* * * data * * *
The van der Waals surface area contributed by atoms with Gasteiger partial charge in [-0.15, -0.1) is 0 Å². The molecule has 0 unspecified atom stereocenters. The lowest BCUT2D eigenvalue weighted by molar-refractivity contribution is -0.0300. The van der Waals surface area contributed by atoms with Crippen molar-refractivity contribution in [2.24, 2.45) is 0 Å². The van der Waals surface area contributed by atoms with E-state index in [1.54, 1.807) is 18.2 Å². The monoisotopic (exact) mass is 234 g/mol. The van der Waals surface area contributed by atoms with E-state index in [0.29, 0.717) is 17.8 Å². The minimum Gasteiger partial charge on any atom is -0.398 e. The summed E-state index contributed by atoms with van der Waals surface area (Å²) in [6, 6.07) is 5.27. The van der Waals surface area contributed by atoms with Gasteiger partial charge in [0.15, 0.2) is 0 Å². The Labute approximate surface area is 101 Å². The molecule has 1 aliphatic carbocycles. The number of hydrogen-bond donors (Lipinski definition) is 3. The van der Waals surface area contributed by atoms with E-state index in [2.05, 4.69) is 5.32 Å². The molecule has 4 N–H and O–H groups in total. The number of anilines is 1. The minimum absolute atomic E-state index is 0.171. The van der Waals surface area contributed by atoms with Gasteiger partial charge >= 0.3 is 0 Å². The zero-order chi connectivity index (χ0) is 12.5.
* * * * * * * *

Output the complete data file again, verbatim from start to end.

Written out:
The van der Waals surface area contributed by atoms with Gasteiger partial charge in [-0.15, -0.1) is 0 Å². The molecule has 0 unspecified atom stereocenters. The lowest BCUT2D eigenvalue weighted by molar-refractivity contribution is -0.0300. The van der Waals surface area contributed by atoms with Crippen molar-refractivity contribution in [2.24, 2.45) is 0 Å². The van der Waals surface area contributed by atoms with E-state index in [1.54, 1.807) is 18.2 Å². The monoisotopic (exact) mass is 234 g/mol. The van der Waals surface area contributed by atoms with E-state index in [0.29, 0.717) is 17.8 Å². The minimum Gasteiger partial charge on any atom is -0.398 e. The summed E-state index contributed by atoms with van der Waals surface area (Å²) in [6, 6.07) is 5.27. The van der Waals surface area contributed by atoms with Gasteiger partial charge in [0.15, 0.2) is 0 Å². The Labute approximate surface area is 101 Å². The molecule has 1 aliphatic carbocycles. The number of hydrogen-bond donors (Lipinski definition) is 3. The van der Waals surface area contributed by atoms with E-state index in [2.05, 4.69) is 5.32 Å². The molecule has 4 N–H and O–H groups in total. The number of anilines is 1. The minimum absolute atomic E-state index is 0.171. The van der Waals surface area contributed by atoms with Gasteiger partial charge >= 0.3 is 0 Å². The zero-order chi connectivity index (χ0) is 12.5.